Working nine to skive

Tash Newton and Theodora Rohl discuss work-life balance. Video: Huia Karaitiana.

Local businesses say they’re struggling to find staff amid Australia’s lowest unemployment rate in almost 50 years.

Tash Newton is the store supervisor for Sleep Studio in Midland, and says she’s found it difficult to find young workers in particular.

“I think people especially with anxiety and things now worry about having to talk to people or the general public but it can be really rewarding as well,” she says.


Tash Newton, Sleep Studio supervisor. Photo: Huia Karaitiana.

Ms Newton says the real problem is simply many people just don’t want to work.

“Across five locations we have been looking for a couple of months and with very few applicants.

“We have actually been struggling with getting people to come in.”      

According to the Curtin Guild the lack of young people applying for jobs could be due to the fact COVID-19 created a toxic and stressful work environment.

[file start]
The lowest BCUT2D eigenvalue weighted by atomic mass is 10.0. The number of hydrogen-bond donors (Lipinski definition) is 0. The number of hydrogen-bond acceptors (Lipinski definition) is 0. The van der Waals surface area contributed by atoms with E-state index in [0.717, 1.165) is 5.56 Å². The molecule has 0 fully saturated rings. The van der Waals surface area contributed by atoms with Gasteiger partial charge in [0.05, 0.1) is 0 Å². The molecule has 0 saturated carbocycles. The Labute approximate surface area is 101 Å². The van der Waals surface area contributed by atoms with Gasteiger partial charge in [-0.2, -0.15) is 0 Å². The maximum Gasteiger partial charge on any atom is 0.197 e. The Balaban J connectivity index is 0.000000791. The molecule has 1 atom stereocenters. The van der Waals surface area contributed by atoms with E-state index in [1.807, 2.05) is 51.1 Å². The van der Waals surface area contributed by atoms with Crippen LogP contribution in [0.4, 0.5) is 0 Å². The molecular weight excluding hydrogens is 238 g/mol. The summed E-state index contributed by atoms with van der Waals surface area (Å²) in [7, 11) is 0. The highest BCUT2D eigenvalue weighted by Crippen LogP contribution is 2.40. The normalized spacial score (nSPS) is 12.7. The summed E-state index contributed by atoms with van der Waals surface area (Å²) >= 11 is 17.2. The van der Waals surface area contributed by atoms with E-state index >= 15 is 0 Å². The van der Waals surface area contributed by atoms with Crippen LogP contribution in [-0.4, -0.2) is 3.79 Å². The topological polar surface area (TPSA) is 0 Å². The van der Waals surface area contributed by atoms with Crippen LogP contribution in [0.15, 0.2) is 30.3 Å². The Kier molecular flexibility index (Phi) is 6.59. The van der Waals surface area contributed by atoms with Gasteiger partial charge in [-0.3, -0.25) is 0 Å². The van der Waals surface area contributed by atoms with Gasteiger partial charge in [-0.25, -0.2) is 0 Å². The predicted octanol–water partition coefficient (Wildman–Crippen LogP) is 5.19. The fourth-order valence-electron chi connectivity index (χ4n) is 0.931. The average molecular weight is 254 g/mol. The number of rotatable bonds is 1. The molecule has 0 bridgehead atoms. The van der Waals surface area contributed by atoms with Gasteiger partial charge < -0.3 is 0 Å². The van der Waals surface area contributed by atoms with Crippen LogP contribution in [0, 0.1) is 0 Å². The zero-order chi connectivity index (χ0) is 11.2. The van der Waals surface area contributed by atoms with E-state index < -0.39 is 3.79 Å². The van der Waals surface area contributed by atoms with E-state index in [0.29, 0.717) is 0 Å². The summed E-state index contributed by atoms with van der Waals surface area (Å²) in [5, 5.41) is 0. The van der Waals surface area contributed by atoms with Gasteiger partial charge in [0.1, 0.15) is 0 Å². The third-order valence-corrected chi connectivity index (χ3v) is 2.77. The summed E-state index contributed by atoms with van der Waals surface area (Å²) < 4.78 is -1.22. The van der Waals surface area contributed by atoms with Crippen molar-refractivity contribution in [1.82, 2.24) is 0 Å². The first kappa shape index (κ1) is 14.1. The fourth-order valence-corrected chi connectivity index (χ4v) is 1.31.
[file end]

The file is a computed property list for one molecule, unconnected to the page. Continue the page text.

Theodora Rohl, Curtin Student Guild secretary. Photo: Curtin Guild. 

Curtin Guild secretary Theodora Rohl says the last three years have seen a lot of upheaval.

“The pandemic completely turned everything we have ever known completely upside down,” she says.

”It was a bit of a reality check and because of those cuts made in 2020 and the working conditions of that work place, it just becomes so stressful and toxic that just no amount of money can make you want to work; It’s just no way to live your life.”

Sleep Studio. Photo: Huia Karaitiana.

Ms Rohl says people are more conscious of how they are spending their time, and lifestyle and work changes are inevitable.

Tash Newton doesn’t think pay is the issue.

“I’m probably in one of the better industries for pay so we are not on bare minimum wage which is nice.”

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